Another causative factor is limited access to free basic education. Although the right to Education Act of 2009 is a huge step toward mitigating this, still a lot needs to be done for actualizing the ambitious aims of the act. There is an urgent need to ensure its earnest implementation, address issues like lack of infrastructure and ensuring strict monitoring and evaluation.

Repression of workers’ rights is another factor responsible for the continuation of Child Labour. Workers’ abilities to organise unions affect the protection of core Labour standards, including Child Labour. Repression makes it more difficult to improve Labour standards and living standards in order to eliminate Child Labour.

Countries like ours are the mechanisation of the global economy which tends to intensify the effects of other causative factors. This includes the intense inter-country competition for attracting the attention of and investments from multinational corporations, which in turn slows down Child Labour reforms so as to ensure supply of cheap labour.

Realising the gravity of the issue, the government has taken a number of steps to control and eradicate the problem of Child Labour. Chief among them being,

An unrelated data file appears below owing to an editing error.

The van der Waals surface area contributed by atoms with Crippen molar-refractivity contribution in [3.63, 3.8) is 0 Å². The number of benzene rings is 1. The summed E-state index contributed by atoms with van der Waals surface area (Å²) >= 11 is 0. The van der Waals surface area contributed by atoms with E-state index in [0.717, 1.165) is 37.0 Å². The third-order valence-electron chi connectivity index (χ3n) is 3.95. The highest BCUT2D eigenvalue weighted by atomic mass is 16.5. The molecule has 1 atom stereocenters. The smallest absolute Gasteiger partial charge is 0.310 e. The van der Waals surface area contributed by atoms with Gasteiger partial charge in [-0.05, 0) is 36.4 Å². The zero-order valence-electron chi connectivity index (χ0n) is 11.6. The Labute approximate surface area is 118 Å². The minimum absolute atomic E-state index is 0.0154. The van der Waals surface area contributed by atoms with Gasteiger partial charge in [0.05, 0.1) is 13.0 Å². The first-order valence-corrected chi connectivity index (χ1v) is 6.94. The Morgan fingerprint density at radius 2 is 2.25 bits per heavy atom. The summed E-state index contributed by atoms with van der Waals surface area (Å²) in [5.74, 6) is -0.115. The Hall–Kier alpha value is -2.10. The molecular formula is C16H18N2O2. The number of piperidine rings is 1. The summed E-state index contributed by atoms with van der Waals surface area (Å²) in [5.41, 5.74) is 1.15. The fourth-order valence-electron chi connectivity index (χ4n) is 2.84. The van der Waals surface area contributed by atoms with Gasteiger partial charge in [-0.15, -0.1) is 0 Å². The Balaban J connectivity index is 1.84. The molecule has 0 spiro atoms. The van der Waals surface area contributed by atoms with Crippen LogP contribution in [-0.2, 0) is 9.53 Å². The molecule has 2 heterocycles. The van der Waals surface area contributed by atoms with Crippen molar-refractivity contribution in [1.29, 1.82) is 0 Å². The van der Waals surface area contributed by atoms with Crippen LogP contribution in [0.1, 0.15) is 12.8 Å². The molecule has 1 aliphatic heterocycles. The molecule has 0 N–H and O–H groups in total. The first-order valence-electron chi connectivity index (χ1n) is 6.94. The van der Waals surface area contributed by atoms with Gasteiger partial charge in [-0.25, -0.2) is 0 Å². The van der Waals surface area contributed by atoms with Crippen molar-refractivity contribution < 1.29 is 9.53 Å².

1. The Factories Act Of 1948
  2. The Mines Act Of 1952
  3. The Child Labour (Prohibition and Regulation) Act Of 1986, amended in 2016
  4. The Juvenile Justice (care and protection) Of Children Act Of 2000
  5. The Right Of Children To Free and Compulsory Education Act Of 2009
  6. Indo-US Child Labour Project 2000
  7. International Programs On The Elimination Of Child Labour 1993
  8. National Child Labour Project – 1987

Apart from state initiatives, the roles of various NGOs have been of profound importance. NGOs like ChildLine, CARE India, Bachpan Bachao Andolan, Child Rights and You (CRY) and Global March against Child Labour are doing commendable work in raising awareness on Child Labour, urging the government to carry out Child Labour reforms, rescuing children from factories and bondage.

An all-encompassing, multi-sectoral approach involving all the stakeholders is the pressing need of the hour to put an end to Child Labour. Measures mentioned below can provide a way forward,

  1. Initiatives needed from the government 
  • Honest execution of welfare functions
  • Ensure availability of basic necessities to all
  • Increase social decor spending to at least 3% of the GDP
  • Comprehensive socio-economic policies aimed at poverty allegation and raising of living standards
  • Schemes like Midday Meals, National Food Security Act and Antyodaya Anna Yojna need to be promoted, well executed and meticulously monitored